Solar project at Windham Solid Waste Management District gains steam
BRATTLEBORO >> With new owners announced for the solar array planned for the closed landfill comes optimism around the project.
"We were getting pretty frustrated with Pristine Sun," said Windham Solid Waste Management District Board of Supervisors Chairman Lou Bruso.
The district sent a letter to the San Francisco-based company about delays but soon found out its whole portfolio of projects — about 162 megawatts of solar — was sold to Sky Solar.
The closed and capped landfill in Brattleboro was one of the first projects that Pristine had been working towards getting up and running, said Bruso. The lease for the land now belongs to Sky Solar. Construction is expected to begin next spring.
Pristine had applied for an interconnection agreement through Green Mountain Power last year.
"It had sort of been sitting there on hold but then they (Sky Solar) contacted GMP and reenergized it, and they're back checking our application," said Bruso. "We're a net-metering project and the net-metering rules are going to change beginning on Jan. 1. That's why it was so important for us to get started. Because the new rules aren't going to be anywhere as good for the consumer."
The district has its recycling and waste equipment, offices and facilities on Old Ferry Road in Brattleboro, and it is made up of 19 member towns. Officials will be visiting local select boards in the future to offer net-metering opportunities.
Getting the certificate of public good from the Public Service Board before the end of the year is crucial, said Bruso.
"What that does is get all the permits in place including the amendment for the landfill and a few other permits that need to be acquired," he said. "We applied for a 45-day notice. That letter lets the public know about this project, anyone who has a stake. The town of Brattleboro since it's in Brattleboro or neighbors, this is the 45 days they have the opportunity to let the PSB know they have a question or issue."
A full application for the CPG will be submitted before the end of the year.
Although special wording was put in legislation, that did not exempt the district from going through the regulatory process. Under the law, the district is required to submit the application to the PSB before Dec. 31.
"Prior to that legislation, all net-metering projects had to be under 500 kilowatts," Bruso said. "But the special legislation let a net-metering project happen for 5 megawatts. That's 10 times bigger."
Bruso said a "Plan B" was always part of the plan, however, the district decided to stick with the current lease as it was taken over by Sky Solar. The group is the national company that will finance the project then the Burlington-based Encore Renewables will see the permitting and building stages through completion.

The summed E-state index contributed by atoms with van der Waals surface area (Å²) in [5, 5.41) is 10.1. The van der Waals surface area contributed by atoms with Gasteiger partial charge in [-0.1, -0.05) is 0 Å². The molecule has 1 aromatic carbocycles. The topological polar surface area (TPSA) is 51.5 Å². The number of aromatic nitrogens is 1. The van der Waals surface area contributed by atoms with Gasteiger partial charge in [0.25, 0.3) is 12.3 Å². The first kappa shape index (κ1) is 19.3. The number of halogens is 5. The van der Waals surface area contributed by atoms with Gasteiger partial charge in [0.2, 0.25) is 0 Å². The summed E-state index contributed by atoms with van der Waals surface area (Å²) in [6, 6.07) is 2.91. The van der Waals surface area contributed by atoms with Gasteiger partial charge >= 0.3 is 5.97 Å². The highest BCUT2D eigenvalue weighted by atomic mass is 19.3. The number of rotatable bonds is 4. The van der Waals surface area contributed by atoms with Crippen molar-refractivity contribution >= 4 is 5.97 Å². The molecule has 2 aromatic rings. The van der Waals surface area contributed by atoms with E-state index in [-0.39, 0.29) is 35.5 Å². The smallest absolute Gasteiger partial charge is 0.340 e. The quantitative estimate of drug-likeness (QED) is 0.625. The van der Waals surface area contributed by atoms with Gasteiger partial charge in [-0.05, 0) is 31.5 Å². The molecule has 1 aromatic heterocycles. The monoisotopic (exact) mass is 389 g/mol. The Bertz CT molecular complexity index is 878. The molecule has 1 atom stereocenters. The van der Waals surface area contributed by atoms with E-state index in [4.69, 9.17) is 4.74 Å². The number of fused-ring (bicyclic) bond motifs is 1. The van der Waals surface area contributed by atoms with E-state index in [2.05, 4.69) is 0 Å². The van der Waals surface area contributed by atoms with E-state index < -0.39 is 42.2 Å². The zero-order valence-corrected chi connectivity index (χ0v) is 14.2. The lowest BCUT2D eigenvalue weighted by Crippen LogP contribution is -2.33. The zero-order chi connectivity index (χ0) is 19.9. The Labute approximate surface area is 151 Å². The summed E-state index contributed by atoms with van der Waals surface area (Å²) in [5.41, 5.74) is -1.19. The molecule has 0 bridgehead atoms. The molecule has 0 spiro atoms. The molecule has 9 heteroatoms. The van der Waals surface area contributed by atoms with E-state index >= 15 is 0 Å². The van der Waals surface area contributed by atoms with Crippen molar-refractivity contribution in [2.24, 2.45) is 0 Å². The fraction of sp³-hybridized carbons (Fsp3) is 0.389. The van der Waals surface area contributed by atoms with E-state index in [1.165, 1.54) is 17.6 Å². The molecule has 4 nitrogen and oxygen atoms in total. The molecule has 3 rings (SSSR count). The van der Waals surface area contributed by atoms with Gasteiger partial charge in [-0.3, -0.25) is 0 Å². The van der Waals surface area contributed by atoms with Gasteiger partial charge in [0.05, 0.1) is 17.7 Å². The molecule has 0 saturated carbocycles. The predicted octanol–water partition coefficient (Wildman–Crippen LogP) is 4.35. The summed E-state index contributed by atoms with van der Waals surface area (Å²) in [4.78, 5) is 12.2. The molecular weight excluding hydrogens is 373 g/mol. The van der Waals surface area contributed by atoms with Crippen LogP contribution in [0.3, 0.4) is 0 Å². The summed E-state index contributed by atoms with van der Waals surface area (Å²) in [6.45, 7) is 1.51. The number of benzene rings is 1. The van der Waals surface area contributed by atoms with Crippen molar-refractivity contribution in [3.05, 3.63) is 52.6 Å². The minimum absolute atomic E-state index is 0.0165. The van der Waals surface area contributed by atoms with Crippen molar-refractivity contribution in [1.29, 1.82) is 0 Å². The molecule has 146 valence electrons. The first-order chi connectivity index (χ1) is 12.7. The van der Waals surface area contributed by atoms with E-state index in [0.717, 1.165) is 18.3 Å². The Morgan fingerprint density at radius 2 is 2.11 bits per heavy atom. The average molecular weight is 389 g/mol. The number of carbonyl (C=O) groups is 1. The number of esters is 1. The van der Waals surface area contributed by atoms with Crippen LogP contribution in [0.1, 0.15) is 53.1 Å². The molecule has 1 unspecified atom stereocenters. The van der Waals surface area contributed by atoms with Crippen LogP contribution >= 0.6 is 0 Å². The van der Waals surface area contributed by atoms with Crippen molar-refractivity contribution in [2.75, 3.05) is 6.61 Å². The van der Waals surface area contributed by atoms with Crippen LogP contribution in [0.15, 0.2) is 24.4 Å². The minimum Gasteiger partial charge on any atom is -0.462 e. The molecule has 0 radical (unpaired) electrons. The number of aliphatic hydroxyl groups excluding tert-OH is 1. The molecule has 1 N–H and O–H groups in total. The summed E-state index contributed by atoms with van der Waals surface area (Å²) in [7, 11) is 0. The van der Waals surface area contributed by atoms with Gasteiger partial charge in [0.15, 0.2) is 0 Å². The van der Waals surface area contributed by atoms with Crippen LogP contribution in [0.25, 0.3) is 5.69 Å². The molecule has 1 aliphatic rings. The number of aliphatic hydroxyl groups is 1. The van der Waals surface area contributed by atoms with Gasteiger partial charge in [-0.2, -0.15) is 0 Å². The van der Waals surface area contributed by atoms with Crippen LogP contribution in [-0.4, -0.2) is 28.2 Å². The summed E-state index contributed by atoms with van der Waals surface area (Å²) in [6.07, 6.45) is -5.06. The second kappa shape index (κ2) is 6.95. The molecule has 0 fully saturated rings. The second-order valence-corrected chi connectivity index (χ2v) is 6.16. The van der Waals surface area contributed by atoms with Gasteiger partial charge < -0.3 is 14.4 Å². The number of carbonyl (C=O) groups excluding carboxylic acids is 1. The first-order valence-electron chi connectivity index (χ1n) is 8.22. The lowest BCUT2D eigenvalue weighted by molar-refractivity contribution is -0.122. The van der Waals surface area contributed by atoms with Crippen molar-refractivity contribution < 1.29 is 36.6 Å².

This will be the largest project the company has developed, said Chad Farrell, president of Encore Renewables. A 3.5 mW project in Essex Junction that went to construction was Encore's biggest array so far.
"One of the reasons Sky was interested in partnering with us and the district was able to get comfortable with our team was that we developed the only other large net-metering project on a landfill, a roughly 2 mW on the South Burlington landfill. It's very similar," Farrell said. "The net metering is going to local municipal offtaker customers, the city of South Burlington and the South Burlington School District."
The company expects to receive its CPG for the project in the next few weeks. Like the Brattleboro landfill, several other permits are needed that address stormwater during construction and when the project is operating. Another permit needs to "demonstrate the presence of a solar project that sits on top of the landfill will not compromise the integrity of the cap, said Farrell.
Being one of the finalists when requests for proposals originally went out, Farrell said, was the other reason Encore felt Encore was a good for the project.
Design work and permitting is expected to take between six and eight months.
"We feel we will have all of the permits and interconnection approval from the utility that we need to essentially build the project probably sometime late winter or early spring," said Farrell. "Then the construction process likely will begin in the summer months next summer."
Seasonal considerations will need to be taken, he noted, as the cap could be "saturated with snowmelt and runoff."
Construction is expected to take a total of three months. Electricity should be generated by the site by Sept. 2017, according to Farrell.
"We, at Encore, feel very aligned with this project," he said. "It's uniquely aligned with our mission, which is to provide high-value projects for the communities in which we work, and developing renewable energy projects on otherwise undevelopable land such as a landfill is core to our mission. ANd we understand the value of this particular project for the WSWMD as well as all of its member communities. We understand that it will provide a significant economic benefit for the district as well as the communities which it serves."
Encore started in 2007 and has focused on commercial scale projects since 2009. The company is working on larger scale solar arrays in Stowe and Hyde Park. Two projects are being developed in Bennington. And several net-metering projects are underway in northern Vermont. Also, the company is looking at landfill projects in New York, Connecticut and Massachusetts.
Contact Chris Mays at firstname.lastname@example.org or 802-254-2311, ext. 273.
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